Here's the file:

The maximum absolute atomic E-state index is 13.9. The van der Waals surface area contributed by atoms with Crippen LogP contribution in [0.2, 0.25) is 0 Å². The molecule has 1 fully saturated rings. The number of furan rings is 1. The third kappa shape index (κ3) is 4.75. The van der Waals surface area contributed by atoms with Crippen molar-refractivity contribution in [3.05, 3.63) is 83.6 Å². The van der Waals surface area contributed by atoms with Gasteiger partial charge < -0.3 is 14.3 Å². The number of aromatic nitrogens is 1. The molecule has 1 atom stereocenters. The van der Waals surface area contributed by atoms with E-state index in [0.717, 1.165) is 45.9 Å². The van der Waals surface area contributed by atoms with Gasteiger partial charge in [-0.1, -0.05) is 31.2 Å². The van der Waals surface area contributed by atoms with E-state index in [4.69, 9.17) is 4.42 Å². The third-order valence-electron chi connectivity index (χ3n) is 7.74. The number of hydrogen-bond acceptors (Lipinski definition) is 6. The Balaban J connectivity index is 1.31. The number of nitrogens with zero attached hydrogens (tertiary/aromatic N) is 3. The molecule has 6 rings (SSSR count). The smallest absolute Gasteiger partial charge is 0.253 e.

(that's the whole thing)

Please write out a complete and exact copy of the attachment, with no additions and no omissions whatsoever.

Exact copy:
The maximum absolute atomic E-state index is 13.9. The van der Waals surface area contributed by atoms with Crippen LogP contribution in [0.2, 0.25) is 0 Å². The molecule has 1 fully saturated rings. The number of furan rings is 1. The third kappa shape index (κ3) is 4.75. The van der Waals surface area contributed by atoms with Crippen molar-refractivity contribution in [3.05, 3.63) is 83.6 Å². The van der Waals surface area contributed by atoms with Gasteiger partial charge < -0.3 is 14.3 Å². The number of aromatic nitrogens is 1. The molecule has 1 atom stereocenters. The van der Waals surface area contributed by atoms with E-state index in [0.717, 1.165) is 45.9 Å². The van der Waals surface area contributed by atoms with Gasteiger partial charge in [-0.1, -0.05) is 31.2 Å². The van der Waals surface area contributed by atoms with E-state index in [4.69, 9.17) is 4.42 Å². The third-order valence-electron chi connectivity index (χ3n) is 7.74. The number of hydrogen-bond acceptors (Lipinski definition) is 6. The Balaban J connectivity index is 1.31. The number of nitrogens with zero attached hydrogens (tertiary/aromatic N) is 3. The molecule has 6 rings (SSSR count). The smallest absolute Gasteiger partial charge is 0.253 e.